Java 7 : Oracle pushes a first version of closures
2 days ago, Oracle pushed a first version of the closures implementation. We can see the evolving syntax in the test cases they made for the Java compiler. You can see these test cases here.
This revision supports the following features (copied from revision) :
  • Function types syntax
  • Function types subtyping
  • Full support for lambda expression of type 1 and 2
  • Inference of thrown types/return type in a lambda
  • Lambda conversion using rules specified in v0.1.5 draft
  • Support references to 'this' (both explicit and implicit)
  • Translation using method handles

Interface evolution via "public defender" methods
Problem statement
Once published, it is impossible to add methods to an interface without breaking existing implementations. The longer the time since a library has been published, the more likely it is that this restriction will cause grief for its maintainers.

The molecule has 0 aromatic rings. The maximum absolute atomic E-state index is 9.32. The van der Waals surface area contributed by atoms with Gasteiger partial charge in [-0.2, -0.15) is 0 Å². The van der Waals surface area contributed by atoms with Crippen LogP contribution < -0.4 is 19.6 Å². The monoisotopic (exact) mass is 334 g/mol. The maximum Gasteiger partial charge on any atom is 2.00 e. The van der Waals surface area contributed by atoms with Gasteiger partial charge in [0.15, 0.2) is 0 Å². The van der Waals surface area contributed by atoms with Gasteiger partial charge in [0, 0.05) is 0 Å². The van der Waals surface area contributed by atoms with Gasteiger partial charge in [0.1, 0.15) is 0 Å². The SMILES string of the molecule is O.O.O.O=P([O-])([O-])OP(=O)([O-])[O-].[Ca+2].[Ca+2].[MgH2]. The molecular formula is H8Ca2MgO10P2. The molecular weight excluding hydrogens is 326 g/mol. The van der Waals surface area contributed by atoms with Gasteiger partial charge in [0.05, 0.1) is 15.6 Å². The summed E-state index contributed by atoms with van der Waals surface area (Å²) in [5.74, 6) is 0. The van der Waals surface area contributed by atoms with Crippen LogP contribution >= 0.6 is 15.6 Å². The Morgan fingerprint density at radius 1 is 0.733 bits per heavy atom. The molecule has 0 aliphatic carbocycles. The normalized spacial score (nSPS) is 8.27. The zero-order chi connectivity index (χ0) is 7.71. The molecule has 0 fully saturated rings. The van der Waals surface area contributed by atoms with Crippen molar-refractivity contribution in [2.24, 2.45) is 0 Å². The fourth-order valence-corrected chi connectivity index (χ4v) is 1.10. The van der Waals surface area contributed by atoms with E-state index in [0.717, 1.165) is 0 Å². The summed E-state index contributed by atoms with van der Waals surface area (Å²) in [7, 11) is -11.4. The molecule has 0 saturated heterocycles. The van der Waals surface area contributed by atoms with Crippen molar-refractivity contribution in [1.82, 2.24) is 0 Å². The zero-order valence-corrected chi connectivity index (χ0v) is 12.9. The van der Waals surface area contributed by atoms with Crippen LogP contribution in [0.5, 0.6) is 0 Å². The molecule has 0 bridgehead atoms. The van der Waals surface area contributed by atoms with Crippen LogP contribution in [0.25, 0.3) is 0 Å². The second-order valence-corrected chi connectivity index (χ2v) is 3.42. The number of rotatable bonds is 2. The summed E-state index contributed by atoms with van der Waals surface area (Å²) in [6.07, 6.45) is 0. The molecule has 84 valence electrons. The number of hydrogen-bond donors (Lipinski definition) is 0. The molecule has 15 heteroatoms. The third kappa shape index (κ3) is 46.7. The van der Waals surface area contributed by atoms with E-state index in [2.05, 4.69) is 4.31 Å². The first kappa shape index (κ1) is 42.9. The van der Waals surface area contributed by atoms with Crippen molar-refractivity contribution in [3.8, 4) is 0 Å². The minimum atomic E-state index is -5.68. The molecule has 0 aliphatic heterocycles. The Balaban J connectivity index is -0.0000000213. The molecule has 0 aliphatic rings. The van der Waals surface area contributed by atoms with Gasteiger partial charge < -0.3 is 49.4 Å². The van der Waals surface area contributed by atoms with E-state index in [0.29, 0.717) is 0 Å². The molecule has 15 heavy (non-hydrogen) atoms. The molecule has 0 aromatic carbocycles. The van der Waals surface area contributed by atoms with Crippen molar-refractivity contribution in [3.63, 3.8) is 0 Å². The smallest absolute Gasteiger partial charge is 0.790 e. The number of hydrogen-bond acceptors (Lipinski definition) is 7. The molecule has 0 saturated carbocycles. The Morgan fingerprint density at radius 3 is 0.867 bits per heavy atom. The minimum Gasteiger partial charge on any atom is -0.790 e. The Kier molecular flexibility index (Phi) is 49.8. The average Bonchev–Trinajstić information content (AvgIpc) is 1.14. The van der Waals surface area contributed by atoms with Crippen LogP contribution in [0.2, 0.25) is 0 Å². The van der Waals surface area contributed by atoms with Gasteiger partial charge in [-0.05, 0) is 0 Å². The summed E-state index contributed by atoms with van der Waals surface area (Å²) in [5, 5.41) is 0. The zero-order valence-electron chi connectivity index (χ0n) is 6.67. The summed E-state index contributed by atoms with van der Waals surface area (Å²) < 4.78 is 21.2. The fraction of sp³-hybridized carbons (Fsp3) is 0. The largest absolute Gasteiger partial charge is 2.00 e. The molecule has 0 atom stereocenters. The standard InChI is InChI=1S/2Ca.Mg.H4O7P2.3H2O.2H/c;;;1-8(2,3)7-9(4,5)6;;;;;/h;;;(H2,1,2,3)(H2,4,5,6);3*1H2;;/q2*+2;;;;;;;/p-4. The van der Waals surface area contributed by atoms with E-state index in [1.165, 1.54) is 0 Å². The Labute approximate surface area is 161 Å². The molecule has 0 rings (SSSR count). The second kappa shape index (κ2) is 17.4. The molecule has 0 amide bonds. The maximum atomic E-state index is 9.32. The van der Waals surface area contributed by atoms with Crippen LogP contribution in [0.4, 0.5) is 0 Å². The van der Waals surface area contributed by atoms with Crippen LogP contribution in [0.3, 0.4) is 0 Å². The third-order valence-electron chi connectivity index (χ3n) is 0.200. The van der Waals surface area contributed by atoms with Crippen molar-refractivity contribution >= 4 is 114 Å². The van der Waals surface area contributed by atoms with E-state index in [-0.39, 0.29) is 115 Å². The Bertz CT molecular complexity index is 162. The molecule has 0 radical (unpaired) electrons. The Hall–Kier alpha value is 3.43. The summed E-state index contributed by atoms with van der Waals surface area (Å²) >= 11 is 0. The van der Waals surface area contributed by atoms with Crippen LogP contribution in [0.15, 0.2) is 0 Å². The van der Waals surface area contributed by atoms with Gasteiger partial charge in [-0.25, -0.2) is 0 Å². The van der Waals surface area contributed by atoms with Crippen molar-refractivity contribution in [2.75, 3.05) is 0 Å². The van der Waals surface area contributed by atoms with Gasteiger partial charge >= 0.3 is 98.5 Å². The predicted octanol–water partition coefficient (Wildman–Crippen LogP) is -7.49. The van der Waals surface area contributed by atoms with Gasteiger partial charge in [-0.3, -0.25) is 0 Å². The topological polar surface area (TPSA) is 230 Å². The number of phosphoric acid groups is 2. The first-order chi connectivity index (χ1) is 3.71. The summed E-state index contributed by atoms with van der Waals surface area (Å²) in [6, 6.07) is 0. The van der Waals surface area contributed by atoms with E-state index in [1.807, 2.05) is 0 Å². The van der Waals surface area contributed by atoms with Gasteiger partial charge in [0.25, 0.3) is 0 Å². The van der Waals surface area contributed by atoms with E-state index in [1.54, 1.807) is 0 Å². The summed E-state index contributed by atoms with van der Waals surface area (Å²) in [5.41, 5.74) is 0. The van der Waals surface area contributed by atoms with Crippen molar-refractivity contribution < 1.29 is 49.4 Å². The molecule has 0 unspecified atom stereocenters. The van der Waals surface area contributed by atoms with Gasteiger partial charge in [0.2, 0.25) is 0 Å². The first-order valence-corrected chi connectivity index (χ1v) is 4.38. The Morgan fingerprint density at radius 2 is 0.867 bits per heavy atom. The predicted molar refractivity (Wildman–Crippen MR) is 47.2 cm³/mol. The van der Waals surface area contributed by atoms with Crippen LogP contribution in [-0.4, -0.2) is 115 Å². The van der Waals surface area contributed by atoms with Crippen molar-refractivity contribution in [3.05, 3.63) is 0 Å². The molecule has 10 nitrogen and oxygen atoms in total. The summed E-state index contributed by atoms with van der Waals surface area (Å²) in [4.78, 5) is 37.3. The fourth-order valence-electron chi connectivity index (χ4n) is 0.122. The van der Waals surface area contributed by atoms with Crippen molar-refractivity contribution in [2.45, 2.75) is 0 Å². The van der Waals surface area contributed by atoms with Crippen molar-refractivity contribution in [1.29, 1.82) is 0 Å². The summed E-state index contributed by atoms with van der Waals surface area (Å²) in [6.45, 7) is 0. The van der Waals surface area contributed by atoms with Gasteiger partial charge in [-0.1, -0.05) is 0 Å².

The addition of closures to the Java language in JDK 7 place additional stress on the aging Collection interfaces; to add closures without extending the Collections classes to take better advantage of closures (e.g., methods like forEach, map, filter, reduce, etc) would be seen as anticlimactic by the community.
Static extension methods have been proposed as a means of creating the illusion of adding methods to existing classes and interfaces, but they have significant limitations – for example, they cannot be overridden by classes that implement the interface being extended, so implementations are stuck with the "one size fits all" implementation provided as an extension. In general, static-ness is a source of all sorts of problems in Java, so adding more static mechanisms seems like a step in the wrong direction.

Applying Scala to solving real world problems: Making delegation super easy

Java Quiz #37
Voici un nouveau quiz, pour bien finir le mois de mai avant d'entamer ce beau mois de juin. La  classe ColoredPoint ci-dessous pose un problème assez subtil. Lequel ?